The World Bank is knocking on some new doors. It is trying to drum up support for an increase in its lending to developing nations which have been hurt by the worldwide recession and by a reduction in commercial bank lending.
In seeking assistance, bank officials have gone beyond the customary visits with bankers and finance ministers and have started calling on church officials. Top bank officers recently met with Pope John Paul II and with the Archbishop of Canterbury, seeking help to build interest in lending to poorer nations. All of the countries that borrow from the bank have per capita incomes of less than $2, 650.
''We've made our plea to them unabashedly,'' says Munir P. Benjek, the bank's vice-president for external relations. ''If ever there was a field destined for church interest, it is . . . what you do about poor people in the world.''
The pitch for support comes amid a flurry of meetings of top Western economic officials, who will be together five times in the next two months. One of the topics they will address will be what additional steps, if any, the industrialized countries should take to assist developing nations. Last week the joint development committee of the World Bank and the International Monetary Fund asked the bank to develop proposals for increasing its lending and for boosting the institution's capital base, or lending resources, which are contributed by industrialized nations.
In the 12-month period ending in June, the bank will lend $11.2 billion. The largest share of its lending goes to finance investments in agriculture and energy projects, although it also helps countries build dams, harbors, and other so-called infrastructure projects.
World Bank president A. W. Clausen said the bank would need ''at least'' an additional $40 billion by 1985 to continue expanding its loans to developing nations.
But the richer countries are coping with budget problems and are generally not eager to provide a massive infusion of funds. ''The world is characterized by some degree of aid fatigue,'' notes Anne O. Krueger, the bank's vice-president for economics and research.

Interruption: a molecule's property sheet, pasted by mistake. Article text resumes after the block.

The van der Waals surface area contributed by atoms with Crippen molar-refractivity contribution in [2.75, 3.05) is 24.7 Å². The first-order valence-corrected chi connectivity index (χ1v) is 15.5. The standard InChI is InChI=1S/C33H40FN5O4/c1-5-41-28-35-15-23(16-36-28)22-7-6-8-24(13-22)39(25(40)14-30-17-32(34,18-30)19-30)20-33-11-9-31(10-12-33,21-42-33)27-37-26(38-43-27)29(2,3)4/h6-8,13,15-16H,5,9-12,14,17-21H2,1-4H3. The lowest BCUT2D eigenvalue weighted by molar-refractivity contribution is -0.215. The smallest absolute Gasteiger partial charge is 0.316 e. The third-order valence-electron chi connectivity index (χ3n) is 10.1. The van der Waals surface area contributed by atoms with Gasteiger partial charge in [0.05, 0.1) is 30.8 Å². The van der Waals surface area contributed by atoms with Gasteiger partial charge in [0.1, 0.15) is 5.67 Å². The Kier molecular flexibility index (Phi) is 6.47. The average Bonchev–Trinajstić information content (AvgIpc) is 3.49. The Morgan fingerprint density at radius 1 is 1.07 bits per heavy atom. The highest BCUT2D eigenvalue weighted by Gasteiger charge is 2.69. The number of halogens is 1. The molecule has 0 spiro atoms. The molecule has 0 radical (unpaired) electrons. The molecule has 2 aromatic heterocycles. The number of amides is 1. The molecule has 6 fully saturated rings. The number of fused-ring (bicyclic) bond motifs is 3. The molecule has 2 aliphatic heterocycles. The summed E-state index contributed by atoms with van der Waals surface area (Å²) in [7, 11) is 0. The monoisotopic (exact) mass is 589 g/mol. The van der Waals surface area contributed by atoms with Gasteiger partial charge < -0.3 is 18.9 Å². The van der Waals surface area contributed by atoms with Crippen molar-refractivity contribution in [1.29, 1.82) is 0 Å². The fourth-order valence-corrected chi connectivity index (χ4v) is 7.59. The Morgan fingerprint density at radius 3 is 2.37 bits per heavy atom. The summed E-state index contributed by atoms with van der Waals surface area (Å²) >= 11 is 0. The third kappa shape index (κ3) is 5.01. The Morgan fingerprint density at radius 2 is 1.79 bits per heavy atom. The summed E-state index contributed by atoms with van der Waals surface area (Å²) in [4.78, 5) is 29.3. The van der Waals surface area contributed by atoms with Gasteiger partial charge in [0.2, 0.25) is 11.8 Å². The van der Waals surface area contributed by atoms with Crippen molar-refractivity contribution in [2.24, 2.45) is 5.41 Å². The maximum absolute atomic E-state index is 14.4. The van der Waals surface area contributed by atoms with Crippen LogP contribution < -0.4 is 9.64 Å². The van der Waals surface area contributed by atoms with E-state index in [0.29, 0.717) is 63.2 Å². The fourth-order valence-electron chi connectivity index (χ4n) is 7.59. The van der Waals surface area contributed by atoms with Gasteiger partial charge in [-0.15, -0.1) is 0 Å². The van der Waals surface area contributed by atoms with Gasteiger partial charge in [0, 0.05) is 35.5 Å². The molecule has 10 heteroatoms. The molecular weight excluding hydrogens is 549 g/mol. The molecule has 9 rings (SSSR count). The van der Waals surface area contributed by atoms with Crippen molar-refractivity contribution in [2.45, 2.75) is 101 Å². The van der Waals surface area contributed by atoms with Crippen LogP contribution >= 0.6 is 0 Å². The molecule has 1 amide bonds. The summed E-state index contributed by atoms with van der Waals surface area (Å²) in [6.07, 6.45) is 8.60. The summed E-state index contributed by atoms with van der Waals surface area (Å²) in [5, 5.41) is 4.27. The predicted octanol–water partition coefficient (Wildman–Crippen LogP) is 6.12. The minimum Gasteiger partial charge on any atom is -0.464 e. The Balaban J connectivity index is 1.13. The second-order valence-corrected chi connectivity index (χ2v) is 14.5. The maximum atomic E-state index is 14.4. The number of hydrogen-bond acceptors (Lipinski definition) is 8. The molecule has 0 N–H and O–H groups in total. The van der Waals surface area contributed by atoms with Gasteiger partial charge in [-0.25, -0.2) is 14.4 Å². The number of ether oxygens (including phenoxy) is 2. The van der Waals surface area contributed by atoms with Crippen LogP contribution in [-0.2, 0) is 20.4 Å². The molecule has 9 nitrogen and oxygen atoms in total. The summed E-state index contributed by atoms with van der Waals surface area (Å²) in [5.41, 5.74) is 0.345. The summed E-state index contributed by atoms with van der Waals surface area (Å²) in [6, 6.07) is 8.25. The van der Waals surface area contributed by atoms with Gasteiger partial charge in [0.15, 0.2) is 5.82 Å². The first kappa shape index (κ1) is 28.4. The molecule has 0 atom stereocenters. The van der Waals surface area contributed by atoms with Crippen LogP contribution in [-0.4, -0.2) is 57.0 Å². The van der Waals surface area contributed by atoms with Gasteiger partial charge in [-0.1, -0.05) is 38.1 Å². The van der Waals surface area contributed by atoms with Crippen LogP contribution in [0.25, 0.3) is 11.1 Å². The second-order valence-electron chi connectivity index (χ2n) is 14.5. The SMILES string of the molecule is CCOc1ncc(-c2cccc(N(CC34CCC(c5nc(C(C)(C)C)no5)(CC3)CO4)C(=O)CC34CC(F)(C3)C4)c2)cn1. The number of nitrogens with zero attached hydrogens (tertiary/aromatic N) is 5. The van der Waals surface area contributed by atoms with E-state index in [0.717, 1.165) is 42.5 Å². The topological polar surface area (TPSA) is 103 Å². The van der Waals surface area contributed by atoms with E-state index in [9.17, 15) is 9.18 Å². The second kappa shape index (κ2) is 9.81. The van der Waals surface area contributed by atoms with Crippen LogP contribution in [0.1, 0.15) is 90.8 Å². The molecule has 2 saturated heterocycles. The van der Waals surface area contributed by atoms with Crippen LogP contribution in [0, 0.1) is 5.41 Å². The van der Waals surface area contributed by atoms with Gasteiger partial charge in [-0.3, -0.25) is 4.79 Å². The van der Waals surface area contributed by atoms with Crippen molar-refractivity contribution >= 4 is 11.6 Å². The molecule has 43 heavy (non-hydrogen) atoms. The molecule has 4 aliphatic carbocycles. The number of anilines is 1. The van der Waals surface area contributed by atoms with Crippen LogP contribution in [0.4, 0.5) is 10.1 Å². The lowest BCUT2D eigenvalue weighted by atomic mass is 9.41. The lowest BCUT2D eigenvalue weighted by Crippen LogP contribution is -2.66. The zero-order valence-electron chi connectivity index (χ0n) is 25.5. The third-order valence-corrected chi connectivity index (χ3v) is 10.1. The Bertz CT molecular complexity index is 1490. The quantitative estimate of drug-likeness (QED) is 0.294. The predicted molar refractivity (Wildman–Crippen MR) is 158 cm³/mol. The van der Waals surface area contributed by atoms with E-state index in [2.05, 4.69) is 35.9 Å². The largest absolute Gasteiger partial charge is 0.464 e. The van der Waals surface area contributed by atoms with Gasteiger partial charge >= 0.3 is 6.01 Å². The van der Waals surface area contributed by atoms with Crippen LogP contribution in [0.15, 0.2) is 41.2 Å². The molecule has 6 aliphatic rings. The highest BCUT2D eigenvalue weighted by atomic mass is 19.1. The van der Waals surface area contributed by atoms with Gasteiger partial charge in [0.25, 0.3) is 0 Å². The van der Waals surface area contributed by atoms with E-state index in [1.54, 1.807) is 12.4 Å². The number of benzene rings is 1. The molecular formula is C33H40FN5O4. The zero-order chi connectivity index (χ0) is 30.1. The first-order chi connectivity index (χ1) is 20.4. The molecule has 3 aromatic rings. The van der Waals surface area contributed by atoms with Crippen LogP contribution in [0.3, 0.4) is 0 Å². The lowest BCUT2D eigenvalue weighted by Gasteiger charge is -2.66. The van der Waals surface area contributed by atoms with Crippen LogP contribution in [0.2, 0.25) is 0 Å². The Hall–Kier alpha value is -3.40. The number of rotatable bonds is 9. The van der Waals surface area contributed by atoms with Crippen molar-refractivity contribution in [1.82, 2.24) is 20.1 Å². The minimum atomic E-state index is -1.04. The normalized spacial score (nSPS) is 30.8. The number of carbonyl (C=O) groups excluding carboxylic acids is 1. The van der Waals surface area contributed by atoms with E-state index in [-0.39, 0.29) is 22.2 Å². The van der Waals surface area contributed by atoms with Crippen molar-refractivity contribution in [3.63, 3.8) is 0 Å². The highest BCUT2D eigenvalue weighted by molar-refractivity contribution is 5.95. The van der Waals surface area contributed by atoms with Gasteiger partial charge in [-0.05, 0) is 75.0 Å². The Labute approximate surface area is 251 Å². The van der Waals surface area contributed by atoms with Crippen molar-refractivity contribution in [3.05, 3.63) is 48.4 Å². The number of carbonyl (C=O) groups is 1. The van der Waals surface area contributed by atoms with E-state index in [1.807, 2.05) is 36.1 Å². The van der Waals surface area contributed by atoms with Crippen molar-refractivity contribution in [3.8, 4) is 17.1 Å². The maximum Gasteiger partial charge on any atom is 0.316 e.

And after a meeting of finance ministers from industrial nations last week, US Treasury Secretary Donald Regan said that ''most of us would discourage Mr. Clausen from expecting that kind of money.'' Development officials argue that it is in the self-interest of the industrialzed nations to ensure that the economically developing nations grow, since they purchase supplies from more developed economies.
''Developing nations can and will act as kind of a locomotive for the rest of the global economy,'' argues Shahid Javed Burki, the bank's director of international relations.
While the health of Western economies has a major effect on developing nations, the link works in the opposite direction as well, Mr. Burki asserts. For every 1 percent increase in developing-country output, the output of developed nations grows by one-quarter of 1 percent, he says.
As a result of the recession and falling commodity prices, however, ''we are going through a period in which developing countries' [economies] are not growing,'' says Nicholas C. Hope, chief of the bank's external debt division. ''They haven't grown for two years.''
A continued recovery in industrialized nations is needed if developing economies are to be able to rebound. ''Unless we get a substantial recovery in the industrialized world, developing-country prospects in 1984 do not look good.''
World Bank economists are not terribly optimistic that the recovery in the West will continue long enough to help developing nations. And if industrial nations add to existing protectionist barriers, ''recovery won't mean anything in the developing countries,'' since they would not be able to expand sales, contends Nicholas Ardito-Barletta, the bank's vice-president for Latin America and the Caribbean.
The forthcoming meetins among Western finance minister, including next week's meeting of the Organization for Economic Cooperation and Development and a joint meeting of trade and finance minister, may lead to some new action to deal with protectionism.
In the meantime, developing nations are struggling to cope with a much tougher borrowing climate. Last year, says Mr. Hope, commercial bank lending to developing countries probably declined, after growing at an annual rate of 39 percent during the 1970s. The commercial banks cut back on lending after several countries experienced problems repaying debts in the wake of depressed export earnings.
''In the last two or three years countries have been conducting a holding operation, borrowing to support the service of existing debt,'' Mr. Hope says.